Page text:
4. Black Like Me (1964)
A white journalist decides the only way to write about the Black experience in American was to dye his skin dark and travel through the South. Thirty-five years later, the film's well-intentions seem a bit trite and hackney. Remember Shaft, Sweet Sweetback, and Spike Lee made us grow up out of the Hollywood house Negro mentality. But in 1964, Black Like Me, based on a true story, wasn't what white-bread audiences fresh out of '50s were paying to see.
5. Superfly (1972)
He had a plan to stick it to the "Man." A coke dealer decides to quit after one last score, but the mob has more in mind than "Just Say, No To Drugs." Outrageous fashions and colorful language, Superfly was one of the first Black anti-heroes flicks. Great Curtis Mayfield soundtrack! Like Shaft, Superfly sequels can be nauseatingly hazardous and should be viewed in moderation with extreme caution.
6. Sweet, Sweetback's Baadassss Song (1971)
Before 1970 blacks were perceived as train porters, waitresses and shoe-shine boys. All of that changed in 1971 with Melvin Van Peebles' groundbreaking film, Sweetback's Baadassss Song. Sweetback was the first "commercially successful" Black-theme film that showed a black man coming out on top over the white establishment. Today, both film scholars and students can't talk about cutting edge contemporary Black directors like Spike Lee, John Singleton, Bill Duke and Reginald Hudlin without paying homage to Van Peebles.
7. Roots (1982)
Although Roots was shown on television, Alex Haley's personal and powerful black family drama was ground breaking and enlightening for its time. For six nights audiences Black and white sat captivated by the story of Kunte Kinte and the six generations of Black heritage that followed him in America.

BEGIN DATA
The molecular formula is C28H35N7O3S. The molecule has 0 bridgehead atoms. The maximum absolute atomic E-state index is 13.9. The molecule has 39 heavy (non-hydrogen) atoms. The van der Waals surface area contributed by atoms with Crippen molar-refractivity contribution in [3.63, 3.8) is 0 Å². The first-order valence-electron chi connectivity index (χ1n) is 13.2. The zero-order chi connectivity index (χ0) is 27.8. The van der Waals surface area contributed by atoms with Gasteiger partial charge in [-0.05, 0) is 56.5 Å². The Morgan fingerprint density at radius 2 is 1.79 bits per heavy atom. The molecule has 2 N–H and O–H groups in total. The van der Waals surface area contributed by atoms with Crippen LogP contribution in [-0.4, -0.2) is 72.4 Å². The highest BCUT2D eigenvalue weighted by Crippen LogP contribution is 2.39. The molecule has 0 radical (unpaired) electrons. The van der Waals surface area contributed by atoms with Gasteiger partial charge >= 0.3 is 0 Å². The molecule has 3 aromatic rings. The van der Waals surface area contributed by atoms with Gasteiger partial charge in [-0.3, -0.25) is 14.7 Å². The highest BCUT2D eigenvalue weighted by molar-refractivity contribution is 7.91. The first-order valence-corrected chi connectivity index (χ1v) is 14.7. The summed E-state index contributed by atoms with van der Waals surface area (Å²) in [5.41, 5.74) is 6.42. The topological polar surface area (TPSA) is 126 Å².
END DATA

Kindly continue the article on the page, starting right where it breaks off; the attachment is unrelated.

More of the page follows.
8. The Birth Of A Nation (1915)
From the twisted viewpoint of a bitter Southerner D.W. Griffith, this groundbreaking film attempted to reveal how free blacks ruined the defeated South. What Griffith actually reveled was the power of the motion pictures upon racism and gave the rebirth of the Ku Klux Klan. Birth of a Nation depicted scenes where white actors, dressed as blacks, acted like monsters, and were defeated by the righteous God-fearing Ku Klux Klan.
9. Lady Sings The Blues (1972)
Lady Sings The Blues details the tragic life of 50's jazz diva Billie Holiday. Diana Ross, whose larger than life persona actually helped the film, received an Academy Award nomination for the challenging role of Billie Holiday. Movies like Sweet, Sweetback ushered in the era when Black audiences were able to see nostalgic and glamorous biopics about Blacks produced by Black companies like Motown. It's not a big thing today, but it was an triumphant achievement in 1972.
10. Do The Right Thing (1989)
Classic in your face Spike Lee -- no-holds-barred storytelling. Lee doesn't care if you're Black or white. He takes a mirror and exposes everyone's racist narrow-mindedness on the hottest day in the year in Brooklyn. An outstanding film from a young director.